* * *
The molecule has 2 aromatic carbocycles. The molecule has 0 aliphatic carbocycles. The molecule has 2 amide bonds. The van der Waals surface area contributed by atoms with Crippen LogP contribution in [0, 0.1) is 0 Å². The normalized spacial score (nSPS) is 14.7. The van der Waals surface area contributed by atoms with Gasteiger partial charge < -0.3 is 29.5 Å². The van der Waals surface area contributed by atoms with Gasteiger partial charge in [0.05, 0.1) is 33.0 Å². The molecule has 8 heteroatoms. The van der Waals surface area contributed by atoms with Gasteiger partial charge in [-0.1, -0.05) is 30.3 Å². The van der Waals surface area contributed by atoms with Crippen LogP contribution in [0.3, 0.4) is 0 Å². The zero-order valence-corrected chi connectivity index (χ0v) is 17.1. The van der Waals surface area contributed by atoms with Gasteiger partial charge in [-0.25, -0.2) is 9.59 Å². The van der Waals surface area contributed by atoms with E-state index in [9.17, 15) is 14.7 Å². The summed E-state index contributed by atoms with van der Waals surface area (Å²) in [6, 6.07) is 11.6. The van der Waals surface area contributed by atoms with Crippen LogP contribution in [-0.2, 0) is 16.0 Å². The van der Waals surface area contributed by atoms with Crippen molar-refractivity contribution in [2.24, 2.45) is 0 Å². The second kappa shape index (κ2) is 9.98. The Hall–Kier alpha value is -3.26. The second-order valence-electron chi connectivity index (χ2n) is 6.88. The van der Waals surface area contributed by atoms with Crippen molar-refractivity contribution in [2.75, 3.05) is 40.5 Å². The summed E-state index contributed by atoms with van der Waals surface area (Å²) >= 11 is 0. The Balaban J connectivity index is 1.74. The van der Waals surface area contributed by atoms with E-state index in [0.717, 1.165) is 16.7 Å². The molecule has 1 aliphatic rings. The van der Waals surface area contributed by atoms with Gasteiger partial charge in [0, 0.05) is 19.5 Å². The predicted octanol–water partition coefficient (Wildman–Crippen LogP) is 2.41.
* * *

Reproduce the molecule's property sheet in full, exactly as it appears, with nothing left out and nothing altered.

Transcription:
The molecule has 2 aromatic carbocycles. The molecule has 0 aliphatic carbocycles. The molecule has 2 amide bonds. The van der Waals surface area contributed by atoms with Crippen LogP contribution in [0, 0.1) is 0 Å². The normalized spacial score (nSPS) is 14.7. The van der Waals surface area contributed by atoms with Gasteiger partial charge < -0.3 is 29.5 Å². The van der Waals surface area contributed by atoms with Gasteiger partial charge in [0.05, 0.1) is 33.0 Å². The molecule has 8 heteroatoms. The van der Waals surface area contributed by atoms with Gasteiger partial charge in [-0.1, -0.05) is 30.3 Å². The van der Waals surface area contributed by atoms with Crippen LogP contribution in [0.3, 0.4) is 0 Å². The zero-order valence-corrected chi connectivity index (χ0v) is 17.1. The van der Waals surface area contributed by atoms with Gasteiger partial charge in [-0.25, -0.2) is 9.59 Å². The van der Waals surface area contributed by atoms with E-state index in [9.17, 15) is 14.7 Å². The summed E-state index contributed by atoms with van der Waals surface area (Å²) in [6, 6.07) is 11.6. The van der Waals surface area contributed by atoms with Crippen LogP contribution in [-0.2, 0) is 16.0 Å². The van der Waals surface area contributed by atoms with Crippen molar-refractivity contribution in [2.24, 2.45) is 0 Å². The second kappa shape index (κ2) is 9.98. The Hall–Kier alpha value is -3.26. The second-order valence-electron chi connectivity index (χ2n) is 6.88. The van der Waals surface area contributed by atoms with Crippen molar-refractivity contribution in [2.75, 3.05) is 40.5 Å². The summed E-state index contributed by atoms with van der Waals surface area (Å²) >= 11 is 0. The Balaban J connectivity index is 1.74. The van der Waals surface area contributed by atoms with E-state index in [0.717, 1.165) is 16.7 Å². The molecule has 1 aliphatic rings. The van der Waals surface area contributed by atoms with Gasteiger partial charge in [0, 0.05) is 19.5 Å². The predicted octanol–water partition coefficient (Wildman–Crippen LogP) is 2.41.